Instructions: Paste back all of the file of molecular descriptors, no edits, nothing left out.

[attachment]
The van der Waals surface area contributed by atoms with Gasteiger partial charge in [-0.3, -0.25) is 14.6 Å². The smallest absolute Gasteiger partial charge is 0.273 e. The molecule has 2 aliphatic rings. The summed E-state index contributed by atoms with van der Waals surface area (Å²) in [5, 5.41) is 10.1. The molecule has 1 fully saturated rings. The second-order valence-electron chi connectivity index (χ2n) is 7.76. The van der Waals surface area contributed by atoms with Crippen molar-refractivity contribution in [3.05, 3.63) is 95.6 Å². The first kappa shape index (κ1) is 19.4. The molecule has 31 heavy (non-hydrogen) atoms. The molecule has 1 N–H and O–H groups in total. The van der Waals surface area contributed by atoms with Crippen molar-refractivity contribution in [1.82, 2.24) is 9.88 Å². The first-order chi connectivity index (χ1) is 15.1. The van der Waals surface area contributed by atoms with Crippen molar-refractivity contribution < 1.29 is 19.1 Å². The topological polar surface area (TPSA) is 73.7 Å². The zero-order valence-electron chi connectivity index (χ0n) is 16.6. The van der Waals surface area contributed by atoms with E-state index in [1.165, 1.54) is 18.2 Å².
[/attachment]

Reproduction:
The van der Waals surface area contributed by atoms with Gasteiger partial charge in [-0.3, -0.25) is 14.6 Å². The smallest absolute Gasteiger partial charge is 0.273 e. The molecule has 2 aliphatic rings. The summed E-state index contributed by atoms with van der Waals surface area (Å²) in [5, 5.41) is 10.1. The molecule has 1 fully saturated rings. The second-order valence-electron chi connectivity index (χ2n) is 7.76. The van der Waals surface area contributed by atoms with Crippen molar-refractivity contribution in [3.05, 3.63) is 95.6 Å². The first kappa shape index (κ1) is 19.4. The molecule has 31 heavy (non-hydrogen) atoms. The molecule has 1 N–H and O–H groups in total. The van der Waals surface area contributed by atoms with Crippen molar-refractivity contribution in [1.82, 2.24) is 9.88 Å². The first-order chi connectivity index (χ1) is 15.1. The van der Waals surface area contributed by atoms with Crippen molar-refractivity contribution < 1.29 is 19.1 Å². The topological polar surface area (TPSA) is 73.7 Å². The zero-order valence-electron chi connectivity index (χ0n) is 16.6. The van der Waals surface area contributed by atoms with E-state index in [1.165, 1.54) is 18.2 Å².